Research Fellows Directory
Dr Zita Martins
Imperial College London
My research interests include three topics:
1. The role of extraterrestrial material received on Earth for the origin of life.
I analyze organic molecules present in meteorites, in order to understand the events that happened in our early solar system and also into the resources available for the early life forms on Earth. I also study the shock-synthesis of complex organic molecules via the impact of comets and asteroids, including the impact of meteorites onto icy surfaces and the impact of comets onto rocky surfaces. Finally, I study the effect of aqueous alteration on the meteorite parent body for the L-enantiomer excess observed for some amino acids in carbonaceous meteorites.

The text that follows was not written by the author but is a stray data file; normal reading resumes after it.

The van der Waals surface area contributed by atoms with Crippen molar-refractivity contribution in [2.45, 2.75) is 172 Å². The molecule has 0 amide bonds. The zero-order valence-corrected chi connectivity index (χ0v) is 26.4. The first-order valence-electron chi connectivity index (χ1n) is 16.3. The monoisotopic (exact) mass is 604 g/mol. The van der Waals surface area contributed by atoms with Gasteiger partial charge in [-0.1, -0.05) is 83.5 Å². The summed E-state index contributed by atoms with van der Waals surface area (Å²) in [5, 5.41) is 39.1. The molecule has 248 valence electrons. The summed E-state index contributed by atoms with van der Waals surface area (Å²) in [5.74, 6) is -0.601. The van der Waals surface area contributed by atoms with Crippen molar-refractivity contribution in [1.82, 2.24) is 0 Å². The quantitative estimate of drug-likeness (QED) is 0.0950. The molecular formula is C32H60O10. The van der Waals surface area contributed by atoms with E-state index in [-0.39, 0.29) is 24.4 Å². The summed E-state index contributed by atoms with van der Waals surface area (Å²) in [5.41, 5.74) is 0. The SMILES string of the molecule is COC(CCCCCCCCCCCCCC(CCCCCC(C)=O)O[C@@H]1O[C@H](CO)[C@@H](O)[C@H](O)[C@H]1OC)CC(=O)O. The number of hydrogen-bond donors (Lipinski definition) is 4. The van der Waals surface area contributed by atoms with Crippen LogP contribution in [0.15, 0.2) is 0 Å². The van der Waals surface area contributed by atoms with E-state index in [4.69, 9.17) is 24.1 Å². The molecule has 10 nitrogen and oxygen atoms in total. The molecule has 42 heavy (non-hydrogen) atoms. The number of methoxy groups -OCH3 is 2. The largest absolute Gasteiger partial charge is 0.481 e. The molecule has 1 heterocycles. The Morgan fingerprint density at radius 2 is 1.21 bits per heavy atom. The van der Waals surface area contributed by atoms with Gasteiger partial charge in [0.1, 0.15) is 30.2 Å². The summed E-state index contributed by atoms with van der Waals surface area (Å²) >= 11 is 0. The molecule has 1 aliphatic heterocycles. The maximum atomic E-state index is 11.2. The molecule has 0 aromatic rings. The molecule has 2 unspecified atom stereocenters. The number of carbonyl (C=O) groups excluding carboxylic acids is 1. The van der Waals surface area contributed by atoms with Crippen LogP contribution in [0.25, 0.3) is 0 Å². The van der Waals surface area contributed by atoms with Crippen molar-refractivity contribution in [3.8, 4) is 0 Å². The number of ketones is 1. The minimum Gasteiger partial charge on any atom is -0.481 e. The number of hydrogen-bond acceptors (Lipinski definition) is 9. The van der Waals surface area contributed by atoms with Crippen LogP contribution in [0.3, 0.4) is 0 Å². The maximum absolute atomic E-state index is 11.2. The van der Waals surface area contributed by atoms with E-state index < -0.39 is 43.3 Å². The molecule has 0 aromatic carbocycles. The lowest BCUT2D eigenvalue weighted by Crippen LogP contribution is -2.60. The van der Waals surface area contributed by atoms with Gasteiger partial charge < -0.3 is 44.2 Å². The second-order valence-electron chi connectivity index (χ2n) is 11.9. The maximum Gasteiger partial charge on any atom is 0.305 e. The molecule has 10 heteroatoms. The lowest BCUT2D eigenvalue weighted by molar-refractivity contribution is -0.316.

2. Definition of possible hallmarks for life detection on other planets/moons.
I study the detection of possible signatures of life in other places of the solar system, such as Mars. I do this by performing interdisciplinary analysis on several desert samples identified as an analog environment for Mars. The interdisciplinary study includes field work followed by microbiology, mineralogy, sulfur isotopes, carbon, nitrogen and sulfur (CNS) composition, and amino acid analysis in the laboratory.
3. Prebiotic chemistry in the geochemical and astrochemical framework
I study the role mineral surfaces play in the photochemical stability and preservation of organic molecules and building blocks of life in comets, meteorites and planetary surfaces. I do this by exposing samples to real space environments at the International Space Station (ISS). I am a Co-I in the ORganics Exposure in Orbit (OREOcube) experiment, a European Space Agency-Life & Physical Sciences in Space (ESA-ELIPS) mission scheduled for launch to the ISS in 2015 and later returned to Earth for analyses.
Interests and expertise (Subject groups)